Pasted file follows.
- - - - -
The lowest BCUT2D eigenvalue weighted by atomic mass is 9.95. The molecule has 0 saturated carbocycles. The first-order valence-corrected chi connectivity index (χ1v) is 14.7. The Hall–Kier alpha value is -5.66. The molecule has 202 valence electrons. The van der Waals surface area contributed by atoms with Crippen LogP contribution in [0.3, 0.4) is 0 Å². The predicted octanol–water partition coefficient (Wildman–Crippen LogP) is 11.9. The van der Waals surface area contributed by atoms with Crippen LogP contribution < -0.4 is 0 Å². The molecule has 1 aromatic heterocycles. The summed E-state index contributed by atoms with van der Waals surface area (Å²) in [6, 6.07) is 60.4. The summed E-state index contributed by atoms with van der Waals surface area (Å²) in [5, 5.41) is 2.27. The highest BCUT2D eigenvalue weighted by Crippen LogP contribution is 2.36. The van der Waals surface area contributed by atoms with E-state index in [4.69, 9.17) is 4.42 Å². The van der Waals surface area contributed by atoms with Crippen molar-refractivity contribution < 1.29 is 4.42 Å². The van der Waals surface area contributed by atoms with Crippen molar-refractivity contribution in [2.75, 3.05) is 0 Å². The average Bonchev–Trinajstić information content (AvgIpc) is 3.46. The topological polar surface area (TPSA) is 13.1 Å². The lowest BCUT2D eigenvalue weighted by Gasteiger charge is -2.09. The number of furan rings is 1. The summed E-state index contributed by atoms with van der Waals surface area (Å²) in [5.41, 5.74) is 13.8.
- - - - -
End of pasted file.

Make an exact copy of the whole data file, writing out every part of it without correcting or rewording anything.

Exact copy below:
The lowest BCUT2D eigenvalue weighted by atomic mass is 9.95. The molecule has 0 saturated carbocycles. The first-order valence-corrected chi connectivity index (χ1v) is 14.7. The Hall–Kier alpha value is -5.66. The molecule has 202 valence electrons. The van der Waals surface area contributed by atoms with Crippen LogP contribution in [0.3, 0.4) is 0 Å². The predicted octanol–water partition coefficient (Wildman–Crippen LogP) is 11.9. The van der Waals surface area contributed by atoms with Crippen LogP contribution < -0.4 is 0 Å². The molecule has 1 aromatic heterocycles. The summed E-state index contributed by atoms with van der Waals surface area (Å²) in [6, 6.07) is 60.4. The summed E-state index contributed by atoms with van der Waals surface area (Å²) in [5, 5.41) is 2.27. The highest BCUT2D eigenvalue weighted by Crippen LogP contribution is 2.36. The van der Waals surface area contributed by atoms with E-state index in [4.69, 9.17) is 4.42 Å². The van der Waals surface area contributed by atoms with Crippen molar-refractivity contribution < 1.29 is 4.42 Å². The van der Waals surface area contributed by atoms with Crippen molar-refractivity contribution in [2.75, 3.05) is 0 Å². The average Bonchev–Trinajstić information content (AvgIpc) is 3.46. The topological polar surface area (TPSA) is 13.1 Å². The lowest BCUT2D eigenvalue weighted by Gasteiger charge is -2.09. The number of furan rings is 1. The summed E-state index contributed by atoms with van der Waals surface area (Å²) in [5.41, 5.74) is 13.8.